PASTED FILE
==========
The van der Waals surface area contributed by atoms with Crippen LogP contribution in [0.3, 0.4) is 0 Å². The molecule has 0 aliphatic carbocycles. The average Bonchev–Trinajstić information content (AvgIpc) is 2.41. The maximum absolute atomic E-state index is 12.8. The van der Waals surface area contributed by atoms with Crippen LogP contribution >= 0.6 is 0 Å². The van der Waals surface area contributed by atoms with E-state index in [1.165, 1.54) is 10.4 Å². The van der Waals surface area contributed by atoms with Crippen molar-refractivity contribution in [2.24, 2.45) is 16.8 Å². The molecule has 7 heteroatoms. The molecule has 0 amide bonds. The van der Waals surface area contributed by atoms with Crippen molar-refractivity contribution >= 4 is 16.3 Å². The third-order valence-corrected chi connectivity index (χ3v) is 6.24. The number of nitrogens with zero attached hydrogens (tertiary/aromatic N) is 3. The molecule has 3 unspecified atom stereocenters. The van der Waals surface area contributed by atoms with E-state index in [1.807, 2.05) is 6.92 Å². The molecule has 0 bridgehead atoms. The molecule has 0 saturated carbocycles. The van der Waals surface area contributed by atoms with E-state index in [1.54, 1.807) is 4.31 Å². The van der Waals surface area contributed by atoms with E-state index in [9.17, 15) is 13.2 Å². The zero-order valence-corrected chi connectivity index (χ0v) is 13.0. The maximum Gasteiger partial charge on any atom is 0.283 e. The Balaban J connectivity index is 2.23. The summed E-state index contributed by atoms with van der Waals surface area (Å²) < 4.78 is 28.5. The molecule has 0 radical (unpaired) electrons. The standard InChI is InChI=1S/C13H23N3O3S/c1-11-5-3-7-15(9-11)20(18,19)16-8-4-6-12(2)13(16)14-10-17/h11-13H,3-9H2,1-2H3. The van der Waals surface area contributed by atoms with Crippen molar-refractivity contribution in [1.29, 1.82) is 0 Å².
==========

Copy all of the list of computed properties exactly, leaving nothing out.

The van der Waals surface area contributed by atoms with Crippen LogP contribution in [0.3, 0.4) is 0 Å². The molecule has 0 aliphatic carbocycles. The average Bonchev–Trinajstić information content (AvgIpc) is 2.41. The maximum absolute atomic E-state index is 12.8. The van der Waals surface area contributed by atoms with Crippen LogP contribution >= 0.6 is 0 Å². The van der Waals surface area contributed by atoms with E-state index in [1.165, 1.54) is 10.4 Å². The van der Waals surface area contributed by atoms with Crippen molar-refractivity contribution in [2.24, 2.45) is 16.8 Å². The molecule has 7 heteroatoms. The molecule has 0 amide bonds. The van der Waals surface area contributed by atoms with Crippen molar-refractivity contribution >= 4 is 16.3 Å². The third-order valence-corrected chi connectivity index (χ3v) is 6.24. The number of nitrogens with zero attached hydrogens (tertiary/aromatic N) is 3. The molecule has 3 unspecified atom stereocenters. The van der Waals surface area contributed by atoms with E-state index in [1.807, 2.05) is 6.92 Å². The molecule has 0 bridgehead atoms. The molecule has 0 saturated carbocycles. The van der Waals surface area contributed by atoms with E-state index in [1.54, 1.807) is 4.31 Å². The van der Waals surface area contributed by atoms with E-state index in [9.17, 15) is 13.2 Å². The zero-order valence-corrected chi connectivity index (χ0v) is 13.0. The maximum Gasteiger partial charge on any atom is 0.283 e. The Balaban J connectivity index is 2.23. The summed E-state index contributed by atoms with van der Waals surface area (Å²) < 4.78 is 28.5. The molecule has 0 radical (unpaired) electrons. The standard InChI is InChI=1S/C13H23N3O3S/c1-11-5-3-7-15(9-11)20(18,19)16-8-4-6-12(2)13(16)14-10-17/h11-13H,3-9H2,1-2H3. The van der Waals surface area contributed by atoms with Crippen molar-refractivity contribution in [1.29, 1.82) is 0 Å².